Bowling Alone

From Academic Kids

Robert D. Putnam is the author of the article Bowling Alone: America's Declining Social Capital (1995) and the book Bowling Alone: The Collapse and Revival of American Community (2000).

Summary of Robert D. Putnam's

Bowling Alone: America's Declining Social Capital” (1995)

In his essay Bowling Alone: America's Declining Social Capital (Journal of Democracy (, January 1995, Volume 6, Number 1) the author Robert D. Putnam surveys the decline of “social capital” in the United States of America since 1950. He is concerned about this decline because it is widely accepted that a strong democracy requires a strong and active civil engagement from its citizens.

Although the US has often been an archetype of social capital, as Putnam points out, the social capital of the country has been in decline since the 1950's. Putnam discusses ways in which Americans have disengaged from political involvement including decreased voter turnout, public meeting attendance, serving on committees and working with political parties. Putnam also cites Americans growing distrust in the government. Putnam accepts the possibility that the lack of trust could be attributed to "the long litany of political tragedies and scandals since the 1960's." (par. 13) but believes that this explanation is limited when viewing it along side other "trends in civic engagement of a wider sort" (par. 13).

Putnam notes the aggregate loss in membership of many civic organizations and points out that membership has not migrated to other organizations. To illustrate why the decline in Americans' membership in social organizations is problematic to democracy, Putnam uses bowling as an example. Although the number of people who bowl has increased in the last 20 years, the number of people that bowl in leagues has decreased. Since people bowl alone they do not participate in social interaction and civic discussions that might occur in a league environment.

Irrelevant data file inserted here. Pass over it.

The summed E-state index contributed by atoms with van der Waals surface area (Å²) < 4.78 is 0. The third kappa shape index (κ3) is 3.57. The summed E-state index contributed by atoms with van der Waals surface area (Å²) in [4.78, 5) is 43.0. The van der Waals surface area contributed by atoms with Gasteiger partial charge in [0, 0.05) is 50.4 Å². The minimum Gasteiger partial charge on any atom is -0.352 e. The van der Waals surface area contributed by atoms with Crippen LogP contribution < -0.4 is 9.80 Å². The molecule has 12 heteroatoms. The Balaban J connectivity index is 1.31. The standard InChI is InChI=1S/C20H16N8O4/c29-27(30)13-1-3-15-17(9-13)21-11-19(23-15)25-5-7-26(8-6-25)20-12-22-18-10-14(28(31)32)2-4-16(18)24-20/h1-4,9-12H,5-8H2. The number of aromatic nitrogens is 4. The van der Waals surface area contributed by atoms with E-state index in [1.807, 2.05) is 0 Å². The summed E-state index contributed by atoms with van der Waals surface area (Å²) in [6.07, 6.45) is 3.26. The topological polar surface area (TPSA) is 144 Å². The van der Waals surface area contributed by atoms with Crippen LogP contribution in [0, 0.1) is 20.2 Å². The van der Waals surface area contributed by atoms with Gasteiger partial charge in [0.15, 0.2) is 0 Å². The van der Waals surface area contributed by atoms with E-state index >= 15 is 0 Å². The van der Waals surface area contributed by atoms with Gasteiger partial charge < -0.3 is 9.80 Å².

Putnam then contrasts the countertrends of ever increasing mass-membership organizations, nonprofit organizations and support groups to the data of the General Social Survey. This data shows an aggregate decline in membership of traditional civic organizations proving his thesis that the social capital of the US is declined. He then asks the obvious question "Why is US social capital eroding?" (par. 35). He believes the "movement of women into the workforce" (par. 36), the "re-potting hypothesis" (par. 37) and other demographic changes have made little impact on the number of individuals engaging in civic associations but looks to the technological "individualizing" (par. 39) of our leisure time via television, internet and eventually "virtual reality helmets" (par.39).

Putnam suggests closer studies of which forms of associations can create the greatest social capital, how various aspects of technology, changes in social equality and public policy affect social capital. He closes by emphasizing the importance of discovering how the United States should seek to reverse the trend of social capital decay.

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